John Baer, the Daily News' man in Harrisburg, has a must read piece that shows us why reform is so hard. He says a once promising crop of reform minded lawmakers has been co-oped by the legislature.
Too many "reform" candidates elected in 2006 and 2008 turned into institutional toadies, going along to get along. And there's a prevailing school of thought among those long in power that turmoil is cyclical and passing, that significant reforms enacted now will later weaken leaders.
What's that? You say you want some examples? Well, Baer has a few.
Rep. Glen Grell, R-Cumberland County, this week introduced legislation creating a bi-partisan budgetary-reform commission to establish deadlines with consequences. He wants to prevent further "embarrassment to the institution" such as this year's 101-day delayed budget.
He did this after giving Democratic House Speaker Keith McCall two months to respond to a request for such a commission. And only after Grell informed the Speaker's office last week that he was going public did he get any response - a letter from McCall saying, essentially, there's only so much the House can do.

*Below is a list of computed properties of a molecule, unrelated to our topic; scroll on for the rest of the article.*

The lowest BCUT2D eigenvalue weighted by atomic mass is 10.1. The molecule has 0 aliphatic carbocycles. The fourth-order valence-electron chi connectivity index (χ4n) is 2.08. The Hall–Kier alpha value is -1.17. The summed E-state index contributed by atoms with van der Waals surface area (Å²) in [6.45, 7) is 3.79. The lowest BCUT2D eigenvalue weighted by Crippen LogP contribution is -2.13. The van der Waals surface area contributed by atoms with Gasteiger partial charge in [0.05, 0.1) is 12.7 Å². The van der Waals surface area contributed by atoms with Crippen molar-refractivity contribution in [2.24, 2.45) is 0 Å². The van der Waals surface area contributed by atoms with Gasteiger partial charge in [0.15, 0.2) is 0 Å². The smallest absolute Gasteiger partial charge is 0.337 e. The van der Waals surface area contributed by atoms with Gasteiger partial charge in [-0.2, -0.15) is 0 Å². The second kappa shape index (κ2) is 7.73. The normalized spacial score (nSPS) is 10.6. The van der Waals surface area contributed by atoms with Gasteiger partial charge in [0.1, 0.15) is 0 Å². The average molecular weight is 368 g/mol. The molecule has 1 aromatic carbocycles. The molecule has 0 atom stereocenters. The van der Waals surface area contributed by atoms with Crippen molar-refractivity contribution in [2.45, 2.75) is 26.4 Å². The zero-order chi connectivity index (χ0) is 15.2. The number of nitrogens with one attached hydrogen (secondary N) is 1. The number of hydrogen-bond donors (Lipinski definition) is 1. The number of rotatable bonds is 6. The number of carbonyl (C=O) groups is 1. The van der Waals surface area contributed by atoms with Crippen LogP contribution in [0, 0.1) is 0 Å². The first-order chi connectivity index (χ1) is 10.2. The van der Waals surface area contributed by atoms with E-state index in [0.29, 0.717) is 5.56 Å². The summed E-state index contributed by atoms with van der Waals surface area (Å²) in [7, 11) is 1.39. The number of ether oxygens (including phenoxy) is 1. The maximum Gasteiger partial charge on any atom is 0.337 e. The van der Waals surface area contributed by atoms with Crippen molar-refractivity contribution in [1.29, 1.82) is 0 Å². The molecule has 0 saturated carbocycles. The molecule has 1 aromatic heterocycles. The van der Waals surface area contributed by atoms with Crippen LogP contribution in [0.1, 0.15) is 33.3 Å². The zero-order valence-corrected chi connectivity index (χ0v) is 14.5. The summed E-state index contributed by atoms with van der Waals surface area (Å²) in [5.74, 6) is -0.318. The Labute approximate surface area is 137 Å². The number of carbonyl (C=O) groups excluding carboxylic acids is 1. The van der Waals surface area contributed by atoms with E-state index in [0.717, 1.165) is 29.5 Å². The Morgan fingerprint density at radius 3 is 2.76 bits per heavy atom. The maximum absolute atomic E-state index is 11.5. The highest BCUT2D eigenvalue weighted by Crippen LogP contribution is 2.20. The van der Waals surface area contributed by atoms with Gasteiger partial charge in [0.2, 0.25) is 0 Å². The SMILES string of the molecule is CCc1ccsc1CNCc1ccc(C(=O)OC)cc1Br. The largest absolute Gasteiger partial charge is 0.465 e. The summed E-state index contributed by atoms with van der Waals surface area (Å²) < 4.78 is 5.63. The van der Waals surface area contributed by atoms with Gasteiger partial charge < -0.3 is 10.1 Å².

Republicans in the minority aren't the only ones who have trouble getting reform passed. Baer asked State Rep. Josh Shapiro (D – Montgomery County) about the chances of Pennsylvania finally reforming how we select judges. The answer? Not real good.
Shapiro is a leading reform advocate who sponsored a merit-selection bill last session, so I ask him what are the chances now.
"It's one of the reforms, if we get refocused on a reform agenda, that's in the mix," he says. I ask what makes him think that the legislature will get refocused on reform.
He says, "I didn't say that it would."
It's hard not to feel a bit discouraged after reading something like this. Sometimes, it seems like changing Harrisburg is a fool's errand. What do you think? Is reform possible?